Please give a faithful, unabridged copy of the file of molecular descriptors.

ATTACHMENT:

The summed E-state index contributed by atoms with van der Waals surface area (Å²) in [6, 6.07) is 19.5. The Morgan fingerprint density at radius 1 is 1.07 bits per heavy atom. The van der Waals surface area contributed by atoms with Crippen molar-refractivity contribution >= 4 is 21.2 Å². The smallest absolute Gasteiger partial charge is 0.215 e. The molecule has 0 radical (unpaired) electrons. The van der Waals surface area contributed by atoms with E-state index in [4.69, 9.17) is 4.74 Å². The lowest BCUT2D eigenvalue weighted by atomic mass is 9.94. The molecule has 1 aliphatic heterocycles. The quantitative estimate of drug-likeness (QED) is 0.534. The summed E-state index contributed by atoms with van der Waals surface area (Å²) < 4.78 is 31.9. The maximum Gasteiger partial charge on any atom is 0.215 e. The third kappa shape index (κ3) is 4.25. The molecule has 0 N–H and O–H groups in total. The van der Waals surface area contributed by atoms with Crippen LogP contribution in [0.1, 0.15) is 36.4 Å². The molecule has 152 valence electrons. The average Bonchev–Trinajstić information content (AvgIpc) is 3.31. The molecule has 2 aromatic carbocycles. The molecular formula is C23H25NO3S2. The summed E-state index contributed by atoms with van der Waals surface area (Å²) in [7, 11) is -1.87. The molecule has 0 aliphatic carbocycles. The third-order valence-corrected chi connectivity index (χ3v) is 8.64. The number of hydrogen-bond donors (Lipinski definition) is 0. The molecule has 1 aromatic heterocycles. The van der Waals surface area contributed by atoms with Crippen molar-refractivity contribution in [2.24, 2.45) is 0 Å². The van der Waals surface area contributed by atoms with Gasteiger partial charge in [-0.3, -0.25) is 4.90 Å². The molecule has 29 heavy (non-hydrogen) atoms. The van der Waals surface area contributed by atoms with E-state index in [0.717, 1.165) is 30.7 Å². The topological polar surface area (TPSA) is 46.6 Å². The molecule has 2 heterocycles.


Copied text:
The summed E-state index contributed by atoms with van der Waals surface area (Å²) in [6, 6.07) is 19.5. The Morgan fingerprint density at radius 1 is 1.07 bits per heavy atom. The van der Waals surface area contributed by atoms with Crippen molar-refractivity contribution >= 4 is 21.2 Å². The smallest absolute Gasteiger partial charge is 0.215 e. The molecule has 0 radical (unpaired) electrons. The van der Waals surface area contributed by atoms with E-state index in [4.69, 9.17) is 4.74 Å². The lowest BCUT2D eigenvalue weighted by atomic mass is 9.94. The molecule has 1 aliphatic heterocycles. The quantitative estimate of drug-likeness (QED) is 0.534. The summed E-state index contributed by atoms with van der Waals surface area (Å²) < 4.78 is 31.9. The maximum Gasteiger partial charge on any atom is 0.215 e. The third kappa shape index (κ3) is 4.25. The molecule has 0 N–H and O–H groups in total. The van der Waals surface area contributed by atoms with Crippen LogP contribution in [0.1, 0.15) is 36.4 Å². The molecule has 152 valence electrons. The average Bonchev–Trinajstić information content (AvgIpc) is 3.31. The molecule has 2 aromatic carbocycles. The molecular formula is C23H25NO3S2. The summed E-state index contributed by atoms with van der Waals surface area (Å²) in [7, 11) is -1.87. The molecule has 0 aliphatic carbocycles. The third-order valence-corrected chi connectivity index (χ3v) is 8.64. The number of hydrogen-bond donors (Lipinski definition) is 0. The molecule has 1 aromatic heterocycles. The van der Waals surface area contributed by atoms with Crippen molar-refractivity contribution in [2.24, 2.45) is 0 Å². The van der Waals surface area contributed by atoms with Gasteiger partial charge in [-0.3, -0.25) is 4.90 Å². The molecule has 29 heavy (non-hydrogen) atoms. The van der Waals surface area contributed by atoms with E-state index in [0.717, 1.165) is 30.7 Å². The topological polar surface area (TPSA) is 46.6 Å². The molecule has 2 heterocycles.